Transport of ICU Patients

Lessons from ICU-IS-SIM 002
Reviewed and revised 6 Feb 2017
Author: Chris Nickson
Reviewer: David Pilcher

Here are some top tips from the transport simulations sessions held at the Alfred ICU:

  • transport is a vulnerable time for any critically ill patient. If in doubt, get help.
  • preparation is everything. Anticipate and prepare for the worst.
  • communication is also everything! Ensure appropriate role allocation, that everyone knows the plan, use closed loop communication and…
  • always use the transport checklist. Do this using call-and-response. This ensures that all the staff involved in the transport know the plan and that nothing is missed. In the absence of a checklist Dave Pilcher likes to use an obscure mnemonic, DILTOS: drugs, information, lines, tubes, oxygen and space (will you fit! Is the destination ready?) – you might want to rearrange it as the “DO LIST”.
  • the transport packs are streamlined to only have what is essential – at The Alfred ICU, if there is trouble during a transport a code should be activated and expert assistance will arrive rapidly.
  • simplify what you need before you go – if you can safely stop a therapy or monitoring before you go, then do so.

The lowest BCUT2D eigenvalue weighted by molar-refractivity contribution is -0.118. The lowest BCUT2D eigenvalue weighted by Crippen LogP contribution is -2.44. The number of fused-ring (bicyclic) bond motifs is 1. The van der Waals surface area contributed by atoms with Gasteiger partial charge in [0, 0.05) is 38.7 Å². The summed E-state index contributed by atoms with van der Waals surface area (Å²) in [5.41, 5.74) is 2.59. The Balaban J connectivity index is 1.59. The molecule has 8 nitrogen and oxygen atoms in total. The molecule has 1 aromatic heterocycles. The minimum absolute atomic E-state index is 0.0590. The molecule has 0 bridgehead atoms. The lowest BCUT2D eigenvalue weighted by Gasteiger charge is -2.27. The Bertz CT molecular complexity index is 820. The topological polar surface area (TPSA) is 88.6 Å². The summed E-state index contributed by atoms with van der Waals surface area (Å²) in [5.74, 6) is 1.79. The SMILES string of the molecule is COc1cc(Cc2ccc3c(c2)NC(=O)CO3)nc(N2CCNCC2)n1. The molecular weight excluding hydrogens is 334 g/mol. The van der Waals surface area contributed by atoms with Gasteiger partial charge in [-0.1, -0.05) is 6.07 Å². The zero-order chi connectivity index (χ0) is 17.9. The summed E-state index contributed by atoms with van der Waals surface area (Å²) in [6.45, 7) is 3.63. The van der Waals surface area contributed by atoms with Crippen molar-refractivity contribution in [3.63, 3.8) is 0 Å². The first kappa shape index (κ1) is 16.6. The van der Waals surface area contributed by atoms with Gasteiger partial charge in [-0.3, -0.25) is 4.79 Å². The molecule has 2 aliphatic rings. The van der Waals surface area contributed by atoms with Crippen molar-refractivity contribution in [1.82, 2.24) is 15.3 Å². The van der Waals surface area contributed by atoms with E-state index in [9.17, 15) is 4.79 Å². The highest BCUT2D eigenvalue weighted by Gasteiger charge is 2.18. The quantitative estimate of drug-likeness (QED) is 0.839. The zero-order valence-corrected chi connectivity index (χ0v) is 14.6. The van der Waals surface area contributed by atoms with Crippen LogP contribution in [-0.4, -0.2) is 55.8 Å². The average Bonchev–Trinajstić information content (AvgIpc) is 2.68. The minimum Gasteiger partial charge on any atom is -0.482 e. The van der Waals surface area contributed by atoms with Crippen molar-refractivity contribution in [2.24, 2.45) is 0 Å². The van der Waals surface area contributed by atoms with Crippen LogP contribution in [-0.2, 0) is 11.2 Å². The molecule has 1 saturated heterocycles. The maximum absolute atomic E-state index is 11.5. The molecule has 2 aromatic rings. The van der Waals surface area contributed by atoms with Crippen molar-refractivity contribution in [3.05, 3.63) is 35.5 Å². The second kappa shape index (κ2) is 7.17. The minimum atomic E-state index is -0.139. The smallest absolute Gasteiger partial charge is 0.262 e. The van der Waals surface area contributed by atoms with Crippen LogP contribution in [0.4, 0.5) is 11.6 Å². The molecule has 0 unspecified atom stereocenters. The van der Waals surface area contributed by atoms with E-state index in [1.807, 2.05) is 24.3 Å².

• know which lines and ports you can use if you need to.
  • be ready for common issues: monitoring failures, disconnections and dislodgements (especially lines and tubes), issues with positioning, communication failures, desedation and agitation, failure of drugs and equipment and delays (see Hofstadter’s law).
  • Hold onto the endotracheal tube (and central lines) during transfers!
  • Watch drip stands like a hawk – they are out to get you…
  • in addition to Murphy’s law (anything that can go wrong, will), remember Hofstadter’s law (everything takes longer than you think, even if you take into account Hofstadter’s law).
  • The CICM policy is essential reading for trainees: IC-10 Guidelines for Transport of Critically Ill Patients. It is a joint policy with ACEM and ANZCA, so emergency medicine and anaesthesia trainees need to know it too!

Check out this Orientation to the Oxylog 3000 for a brief introductory video and the Alfred ICU set up guide.

Finally Todd Fraser from Crit-IQ gives a useful introduction to patient transport of the critically ill in this video lecture:

To learn more, check out the series of brief videos created by the Critical Care Network NW London: Transfer videos. (Hat tip to @Ganesh_ICM)

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